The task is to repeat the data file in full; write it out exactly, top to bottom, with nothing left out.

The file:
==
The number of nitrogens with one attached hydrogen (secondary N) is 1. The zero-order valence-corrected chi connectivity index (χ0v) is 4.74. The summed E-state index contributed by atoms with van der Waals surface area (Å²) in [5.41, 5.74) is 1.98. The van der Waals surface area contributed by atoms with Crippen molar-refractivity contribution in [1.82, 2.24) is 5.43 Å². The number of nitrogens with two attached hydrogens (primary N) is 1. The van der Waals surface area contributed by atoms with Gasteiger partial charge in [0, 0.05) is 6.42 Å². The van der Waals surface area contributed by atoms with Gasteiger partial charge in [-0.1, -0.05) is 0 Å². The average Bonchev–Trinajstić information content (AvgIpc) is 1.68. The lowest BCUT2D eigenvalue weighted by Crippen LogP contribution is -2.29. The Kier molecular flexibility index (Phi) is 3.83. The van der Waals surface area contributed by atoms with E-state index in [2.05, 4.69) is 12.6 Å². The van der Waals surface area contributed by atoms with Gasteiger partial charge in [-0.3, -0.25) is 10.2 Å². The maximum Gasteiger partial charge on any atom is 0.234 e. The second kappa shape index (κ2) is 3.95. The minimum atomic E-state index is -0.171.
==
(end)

The number of nitrogens with one attached hydrogen (secondary N) is 1. The zero-order valence-corrected chi connectivity index (χ0v) is 4.74. The summed E-state index contributed by atoms with van der Waals surface area (Å²) in [5.41, 5.74) is 1.98. The van der Waals surface area contributed by atoms with Crippen molar-refractivity contribution in [1.82, 2.24) is 5.43 Å². The number of nitrogens with two attached hydrogens (primary N) is 1. The van der Waals surface area contributed by atoms with Gasteiger partial charge in [0, 0.05) is 6.42 Å². The van der Waals surface area contributed by atoms with Gasteiger partial charge in [-0.1, -0.05) is 0 Å². The average Bonchev–Trinajstić information content (AvgIpc) is 1.68. The lowest BCUT2D eigenvalue weighted by Crippen LogP contribution is -2.29. The Kier molecular flexibility index (Phi) is 3.83. The van der Waals surface area contributed by atoms with E-state index in [2.05, 4.69) is 12.6 Å². The van der Waals surface area contributed by atoms with Gasteiger partial charge in [-0.3, -0.25) is 10.2 Å². The maximum Gasteiger partial charge on any atom is 0.234 e. The second kappa shape index (κ2) is 3.95. The minimum atomic E-state index is -0.171.